Open homes - the six top tips for buyers
Consumer tips Provided by REIQ
HOUSE hunting is an exciting time filled with possibilities, although it can become tedious if it drags on too long.
1. Create a check list and a scoring system:
Be organised about your house hunting. Create a checklist and a scoring system and do it on the back of the brochure the agent will hand you at each open home. List everything your home must have, followed by the nice-to-have features. Give each feature a score out of 10. When you’re looking over your notes after a couple of weeks, this will help you keep it straight in your mind which property appealed more and why.
2. Remove your shoes:
This is someone’s home and they have likely taken enormous care and gone to a lot of trouble to clean everything for your visit, including the floors. Even if you’re positive that your shoes are spotless (and really, how can they be when you’ve just walked from the car to the door?) please show some respect for their time and effort and remove your shoes. It’s a small thing but it reveals a lot about a person.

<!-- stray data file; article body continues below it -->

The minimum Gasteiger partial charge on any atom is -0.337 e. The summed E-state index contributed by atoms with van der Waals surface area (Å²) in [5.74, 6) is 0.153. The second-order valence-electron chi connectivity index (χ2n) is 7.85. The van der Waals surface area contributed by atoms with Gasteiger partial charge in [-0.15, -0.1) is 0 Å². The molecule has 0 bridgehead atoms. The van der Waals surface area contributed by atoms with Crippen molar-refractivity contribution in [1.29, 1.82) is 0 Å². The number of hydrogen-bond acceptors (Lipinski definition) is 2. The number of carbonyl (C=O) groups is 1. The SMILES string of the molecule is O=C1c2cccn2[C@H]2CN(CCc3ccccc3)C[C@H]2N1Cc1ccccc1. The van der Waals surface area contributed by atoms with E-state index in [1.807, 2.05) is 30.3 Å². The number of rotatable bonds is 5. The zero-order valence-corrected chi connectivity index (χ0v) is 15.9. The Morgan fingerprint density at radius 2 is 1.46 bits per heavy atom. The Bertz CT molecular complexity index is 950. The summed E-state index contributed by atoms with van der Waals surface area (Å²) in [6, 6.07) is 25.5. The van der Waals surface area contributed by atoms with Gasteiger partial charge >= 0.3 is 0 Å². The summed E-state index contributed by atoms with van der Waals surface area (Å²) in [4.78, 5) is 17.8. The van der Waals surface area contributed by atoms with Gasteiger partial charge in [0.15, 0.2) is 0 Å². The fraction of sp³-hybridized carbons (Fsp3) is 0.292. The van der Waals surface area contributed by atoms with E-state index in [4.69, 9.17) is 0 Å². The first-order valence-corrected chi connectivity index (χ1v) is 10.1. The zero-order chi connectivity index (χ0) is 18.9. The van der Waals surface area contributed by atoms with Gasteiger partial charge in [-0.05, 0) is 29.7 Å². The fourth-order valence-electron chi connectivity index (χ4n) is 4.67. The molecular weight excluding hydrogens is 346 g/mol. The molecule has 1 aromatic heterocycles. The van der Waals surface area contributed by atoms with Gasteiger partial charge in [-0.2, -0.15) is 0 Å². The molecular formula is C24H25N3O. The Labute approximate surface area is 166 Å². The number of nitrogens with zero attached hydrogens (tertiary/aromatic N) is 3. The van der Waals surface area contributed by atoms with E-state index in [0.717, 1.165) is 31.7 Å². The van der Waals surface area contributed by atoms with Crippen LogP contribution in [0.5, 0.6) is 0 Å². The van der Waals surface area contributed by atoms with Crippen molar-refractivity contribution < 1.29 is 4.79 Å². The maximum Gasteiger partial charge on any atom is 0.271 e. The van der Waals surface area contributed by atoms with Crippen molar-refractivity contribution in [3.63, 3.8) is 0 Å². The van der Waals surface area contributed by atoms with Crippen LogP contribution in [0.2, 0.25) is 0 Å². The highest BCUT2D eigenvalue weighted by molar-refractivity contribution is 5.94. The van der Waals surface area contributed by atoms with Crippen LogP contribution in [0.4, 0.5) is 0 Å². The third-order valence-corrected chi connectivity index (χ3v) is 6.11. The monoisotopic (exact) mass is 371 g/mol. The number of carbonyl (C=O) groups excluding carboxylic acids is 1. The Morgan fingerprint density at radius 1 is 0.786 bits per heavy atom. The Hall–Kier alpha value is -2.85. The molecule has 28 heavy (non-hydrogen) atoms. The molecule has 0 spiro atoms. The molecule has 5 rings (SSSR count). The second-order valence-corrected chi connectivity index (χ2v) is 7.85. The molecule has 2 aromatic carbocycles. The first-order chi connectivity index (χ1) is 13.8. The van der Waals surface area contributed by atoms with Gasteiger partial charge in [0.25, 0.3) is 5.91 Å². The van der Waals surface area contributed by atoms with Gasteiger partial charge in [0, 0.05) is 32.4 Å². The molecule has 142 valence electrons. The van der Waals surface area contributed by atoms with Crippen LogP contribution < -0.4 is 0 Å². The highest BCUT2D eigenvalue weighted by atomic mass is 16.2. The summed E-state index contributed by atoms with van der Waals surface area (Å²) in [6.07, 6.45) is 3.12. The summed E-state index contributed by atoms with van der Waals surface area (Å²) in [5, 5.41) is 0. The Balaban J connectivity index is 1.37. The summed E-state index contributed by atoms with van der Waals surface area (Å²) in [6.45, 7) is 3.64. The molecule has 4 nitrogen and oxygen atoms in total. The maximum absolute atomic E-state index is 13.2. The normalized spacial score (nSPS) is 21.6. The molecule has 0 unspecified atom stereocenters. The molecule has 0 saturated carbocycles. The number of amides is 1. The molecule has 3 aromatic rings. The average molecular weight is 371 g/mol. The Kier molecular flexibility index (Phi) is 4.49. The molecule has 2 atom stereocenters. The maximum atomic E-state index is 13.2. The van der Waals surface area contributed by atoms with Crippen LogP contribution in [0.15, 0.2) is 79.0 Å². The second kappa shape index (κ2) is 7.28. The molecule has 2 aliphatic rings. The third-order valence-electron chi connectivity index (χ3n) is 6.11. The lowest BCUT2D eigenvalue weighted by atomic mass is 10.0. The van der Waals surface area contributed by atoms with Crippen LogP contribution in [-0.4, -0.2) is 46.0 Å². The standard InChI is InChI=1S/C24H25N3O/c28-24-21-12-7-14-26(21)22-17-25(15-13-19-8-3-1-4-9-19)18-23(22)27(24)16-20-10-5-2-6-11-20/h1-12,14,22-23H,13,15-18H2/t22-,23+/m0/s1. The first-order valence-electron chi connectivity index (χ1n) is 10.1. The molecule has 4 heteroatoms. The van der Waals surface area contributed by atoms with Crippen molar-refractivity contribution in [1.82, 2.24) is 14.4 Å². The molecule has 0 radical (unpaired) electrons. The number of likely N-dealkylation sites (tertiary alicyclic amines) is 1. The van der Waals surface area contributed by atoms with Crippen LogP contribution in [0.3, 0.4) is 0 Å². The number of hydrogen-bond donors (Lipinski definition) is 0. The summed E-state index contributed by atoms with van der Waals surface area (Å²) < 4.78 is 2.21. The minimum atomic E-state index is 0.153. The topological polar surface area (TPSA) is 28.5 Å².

3. Be respectful of privacy issues:
It’s polite to check before you take any photos and while it’s understandable that you want to check the cupboard doors open and close properly, there’s no need to peer closely at the contents of cupboards and drawers.
4. Don’t be late:
The owners have likely vacated the property for this event and the agent has other open homes to conduct, so try to be punctual and remember that you’re not the only one involved in this process. Equally, once you’re there, don’t hang around for hours mulling over the possibilities. Take some notes that you can refer to, chat to the agent, get their promotional material, and leave.
5. Don’t be a time-waster:
If you’re keen on the property, great. Ask all the questions you want and return a couple of times to check out the property at different times of the day. But if it’s only a small possibility, please don’t return four or five times. Understand that the agent is trying to do the best job for the vendor and they want to spend their time on someone who’s relatively certain they are going to buy the property.
6. Don’t bring an entourage:
Too many cooks can spoil the broth and too many opinions can be confusing. Just you and your partner to begin with, and then when you’re culling the short list, perhaps bring the second opinions then.
Something many people don’t tell you is how much of your purchase decision goes on gut feel. When you walk into a property you sometimes just *know* this is the one. Don’t risk letting that one get away. If you love it, buy it.